Off-track betting parlors around Louisiana could get hundreds of slot machine-like devices under legislation approved by the House Monday.
Senate Bill 209 would legalize an electronic gambling machine not currently in Louisiana known as historical horse racing.
Supporters say it will benefit the horse racing industry.
Senate President Page Cortez, R-Lafayette, has been the prime mover behind the legislation.
Cortez introduced the idea two weeks ago when he took the extraordinary step of appearing before the House Commerce Committee alongside the sponsor of Senate Bill 209, Sen. Gary Smith, D-Norco. The committee approved a Cortez amendment to allow the historical horse racing machines.
The only identified lobbyist for a company poised to benefit from the machines is Joel Robideaux, a former state representative and mayor from Lafayette who is Cortez’s next-door neighbor. Robideaux is registered as a lobbyist for ELS Gaming, which on its website touts the economic benefits of historical horse racing at a Virginia racetrack, where it introduced the machines.
Gene Mills, president of Louisiana Family Forum, a conservative religious-affiliated group concerned about the social ills caused by gambling, expressed the strongest opposition to SB209, in a floor note passed to legislators.
“Once again, we are being asked to roll the dice approve a massive expansion of gambling which was introduced late in the legislative process and with many curiously unanswered questions,” he wrote.
In approving the bill Monday on an 84-11 vote, the House paid little heed to Mills and approved changes handled by Rep. John Stefanski, R-Crowley, that would scale back what Cortez sought. The Senate still must approve the House’s version of the bill.
Cortez put no limits on the number of historical horse racing machines and didn’t require voter approval in any fashion.
The House version approved Monday would limit each off-track betting parlor to 50 machines and would require parish voters to approve new OTBs. Stefanski said existing law means that voters have no approval over putting the machines in existing OTBs.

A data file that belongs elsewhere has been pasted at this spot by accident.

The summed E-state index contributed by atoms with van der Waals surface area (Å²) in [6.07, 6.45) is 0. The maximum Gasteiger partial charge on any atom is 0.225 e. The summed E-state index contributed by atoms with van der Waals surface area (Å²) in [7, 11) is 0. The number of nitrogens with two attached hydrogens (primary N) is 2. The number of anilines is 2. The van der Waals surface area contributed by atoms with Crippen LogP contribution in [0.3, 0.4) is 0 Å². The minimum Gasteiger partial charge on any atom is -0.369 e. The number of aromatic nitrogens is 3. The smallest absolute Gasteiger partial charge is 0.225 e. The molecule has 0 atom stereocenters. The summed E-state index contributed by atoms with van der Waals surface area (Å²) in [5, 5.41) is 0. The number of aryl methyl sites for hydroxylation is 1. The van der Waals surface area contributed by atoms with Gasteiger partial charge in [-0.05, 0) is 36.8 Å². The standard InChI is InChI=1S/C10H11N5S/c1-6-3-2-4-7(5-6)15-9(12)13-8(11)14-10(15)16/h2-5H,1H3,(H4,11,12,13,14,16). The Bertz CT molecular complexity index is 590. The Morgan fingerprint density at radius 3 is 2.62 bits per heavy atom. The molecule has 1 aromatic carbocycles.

Under current state law, each parish can have up to two OTBs. That doesn't count for the New Orleans Fair Grounds, which has 13 within a 55-mile radius. Other tracks can have up to five OTBs under the legislation. At these facilities, bettors engage in what is known as pari-mutuel wagering.
Players at OTBs bet on horse races, with the size of the payouts depending on how many people have placed money on it. They are an alternative to going to an actual racetrack, where races occur on a limited schedule.
Historical horse racing allows players to bet on past races on a device that looks like a slot machine. Players can see the odds for each horse but don’t have their names or know when or where the race occurred. Stefanski told House members that this introduces a level of skill in the betting. But studies show that many players skip the actual race, eliminating the skill factor, and just let the machine pick the winner.
“These are rapid-bet electronic gambling devices almost indistinguishable from slot machines,” wrote Mills. “They allow a new bet at the punch of a button as fast as once every three seconds. Yes, they ‘allow’ gamblers to look up information on horses and choose to bet on a horse. But no bettor ever does. At an average of 8 seconds per bet, there's no research occurring.”
Under the bill, revenue from betting losses will be divided between the horsemen and purses. Stefanski acknowledged that it does not generate any direct additional tax revenue for the state.
“This is directly designed to increase the purses so we can have a more competitive horse racing industry,” Stefanski said in an interview.
In an unusual twist, the legislation would allow the machines to be installed on an expedited basis. Not allowing this, according to the bill, would constitute “a matter of peril to public health, safety and welfare.”